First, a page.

Advertisement

Have Dante will travel: On the limitations of personal mobility

  • Daniel Hartnett
Article

Abstract

As people and things moved farther from their cultural milieu, their reputations became neutralized because of the limited communication and transportation technologies of the fifteenth century. The immobility of reputations or the institutions that sustained them hindered personal political mobility in the Mediterranean kingdoms. Through a close examination of a luxury Dante manuscript commissioned by Alfonso V of Aragon, this study examines the reputation that Alfonso, as the new and unpopular King of Naples, needed to rebuild after moving his court to a new setting.

References

  1. Ainaud de Lasarte, J . 1972. Alfonso the Magnanimous and the Plastic Arts of His Time. In Spain in the Fifteenth Century, 1369–1516, ed. R. Highfield, 193–225. New York: Harper & Row.Google Scholar
  2. Anonymous. 1829. L'ottimo Commento della Divina Commedia. Vol. 3: Il Paradiso. ed. A. Torri. Pisa: Niccolò Capurro.Google Scholar
  3. Battle, C . 1982. Colaboradores catalanes de Alfonso el Magnánimo en Nápoles. In La Corona d’Aragona e il Mediterraneo: Aspetti e problemi comuni da Alfonso il Magnanimo a Ferdinando il Cattolico (1416–1516), Vol. 2, 57–79. Naples, Italy: Società Napoletana di Storia Patria.Google Scholar
  4. Bentley, J.H . 1987. Politics and Culture in Renaissance Naples. Princeton, NJ: Princeton University Press.CrossRefGoogle Scholar
  5. Bloom, H . 1997. The Anxiety of Influence: A Theory of Poetry. New York: Oxford University Press.Google Scholar
  6. Bourdieu, P . 1986. The Forms of Capital. In Handbook for Theory and Research for the Sociology of Education, ed. J.G. Richardson, 241–258. New York: Greenwood Press.Google Scholar
  7. Bourdieu, P. and J.-C. Passeron . 1977. Reproduction in Education, Society, and Culture, trans. R. Nice. London: SAGE.Google Scholar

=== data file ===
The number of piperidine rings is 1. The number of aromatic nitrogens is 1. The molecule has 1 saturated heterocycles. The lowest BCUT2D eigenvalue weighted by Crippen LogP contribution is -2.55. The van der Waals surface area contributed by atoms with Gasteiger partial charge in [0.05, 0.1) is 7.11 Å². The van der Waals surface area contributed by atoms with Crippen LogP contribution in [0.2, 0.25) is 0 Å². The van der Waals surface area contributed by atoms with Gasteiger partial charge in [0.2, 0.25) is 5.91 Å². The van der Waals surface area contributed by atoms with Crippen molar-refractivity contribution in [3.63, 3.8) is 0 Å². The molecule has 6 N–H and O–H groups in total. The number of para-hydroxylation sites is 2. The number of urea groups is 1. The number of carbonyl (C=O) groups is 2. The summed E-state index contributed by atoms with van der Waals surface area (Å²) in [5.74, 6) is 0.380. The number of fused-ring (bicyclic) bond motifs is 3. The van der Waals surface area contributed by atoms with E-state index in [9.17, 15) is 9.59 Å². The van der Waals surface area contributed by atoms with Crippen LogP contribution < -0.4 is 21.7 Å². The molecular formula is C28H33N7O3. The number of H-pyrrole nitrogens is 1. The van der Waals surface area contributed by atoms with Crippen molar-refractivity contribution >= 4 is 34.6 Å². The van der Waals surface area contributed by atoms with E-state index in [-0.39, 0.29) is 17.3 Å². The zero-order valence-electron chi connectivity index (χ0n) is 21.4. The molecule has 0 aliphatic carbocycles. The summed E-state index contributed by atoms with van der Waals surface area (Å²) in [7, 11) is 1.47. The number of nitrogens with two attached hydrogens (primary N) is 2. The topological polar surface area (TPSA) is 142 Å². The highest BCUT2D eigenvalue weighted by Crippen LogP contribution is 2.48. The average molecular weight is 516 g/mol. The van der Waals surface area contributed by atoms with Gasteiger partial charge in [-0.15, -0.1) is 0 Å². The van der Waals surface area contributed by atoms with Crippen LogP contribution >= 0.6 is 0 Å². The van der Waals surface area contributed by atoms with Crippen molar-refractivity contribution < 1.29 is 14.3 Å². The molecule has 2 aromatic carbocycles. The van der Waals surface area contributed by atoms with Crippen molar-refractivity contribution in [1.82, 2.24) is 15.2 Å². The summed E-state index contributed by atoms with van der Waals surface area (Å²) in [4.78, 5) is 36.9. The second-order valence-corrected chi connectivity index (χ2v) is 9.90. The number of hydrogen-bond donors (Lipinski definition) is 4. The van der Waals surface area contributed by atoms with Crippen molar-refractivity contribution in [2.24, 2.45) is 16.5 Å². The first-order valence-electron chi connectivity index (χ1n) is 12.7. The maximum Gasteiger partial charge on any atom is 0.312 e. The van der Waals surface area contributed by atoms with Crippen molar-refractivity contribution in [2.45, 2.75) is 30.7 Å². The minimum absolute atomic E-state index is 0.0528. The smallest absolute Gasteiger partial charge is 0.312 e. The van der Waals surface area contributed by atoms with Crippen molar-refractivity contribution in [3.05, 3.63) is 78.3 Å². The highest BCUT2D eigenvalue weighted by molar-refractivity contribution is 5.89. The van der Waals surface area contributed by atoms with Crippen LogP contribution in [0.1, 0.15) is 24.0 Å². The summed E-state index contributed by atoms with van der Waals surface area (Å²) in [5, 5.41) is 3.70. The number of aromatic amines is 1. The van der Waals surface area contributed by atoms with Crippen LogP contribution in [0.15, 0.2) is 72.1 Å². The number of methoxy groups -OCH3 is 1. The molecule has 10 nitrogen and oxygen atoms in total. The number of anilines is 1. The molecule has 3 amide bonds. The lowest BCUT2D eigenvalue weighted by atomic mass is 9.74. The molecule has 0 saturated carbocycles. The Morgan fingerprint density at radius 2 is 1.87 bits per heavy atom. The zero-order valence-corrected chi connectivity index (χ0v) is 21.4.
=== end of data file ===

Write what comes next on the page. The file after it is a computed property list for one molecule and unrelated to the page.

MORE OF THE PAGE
8. Dante, A . 1450? La Divina Commedia, illustrated by Giovanni Di Paolo and Priamo della Quercia. MS Yates Thompson 36. London: British Library.Google Scholar
  9. Dante, A . 1989. The Divine Comedy. Paradiso, Vol. 1, trans. and ed. C.S. Singleton. Princeton, NJ: Princeton University Press.Google Scholar
  10. Marinescu, C . 1947. Notes sur la vie culturelle sous le règne d’Alfo nse le Magnanime, Roi de Naples. In Miscellania Puig i Cadafalch; recull d’estudis d’arqueologia, d’història de l’art i d’història, eds. Ramón Aramon i Serra et al, 291–307. Barcelona, Spain: Institute d’Estudis Catalans.Google Scholar
  11. Mateu Ibars, M.D . 1982. Datos documentales para la historia de las bellas artes durante Alfonso el Magnánimo y Juan II en la Corona de Aragón. In La Corona d’Aragona e il Mediterraneo: Aspetti e problema comuni da Alfonso il Magnanimo a Ferdinando il Cattolico (1416–1516), Vol. 2, 537–546. Naples, Italy: Società Napoletana di Storia Patria.Google Scholar
  12. Pope-Hennessy, J . 1994. Paradiso: The Illuminations to Dante's Divine Comedy by Giovanni Di Paolo. New York: Random House.Google Scholar
  13. Ryder, A . 1990. Alfonso the Magnanimous, King of Aragon, Naples and Sicily, 1386–1458. Oxford, UK: Clarendon Press.CrossRefGoogle Scholar
  14. Singleton, C.S . 1991. The Divine Comedy. Paradiso, Vol. 2: Commentary. Princeton, NJ: Princeton University Press.Google Scholar

Copyright information

© Palgrave Macmillan, a division of Macmillan Publishers Ltd 2013

Authors and Affiliations

  • Daniel Hartnett
    • 1
  1. 1.Department of Modern Languages and LiteraturesKenyon CollegeGambier

Personalised recommendations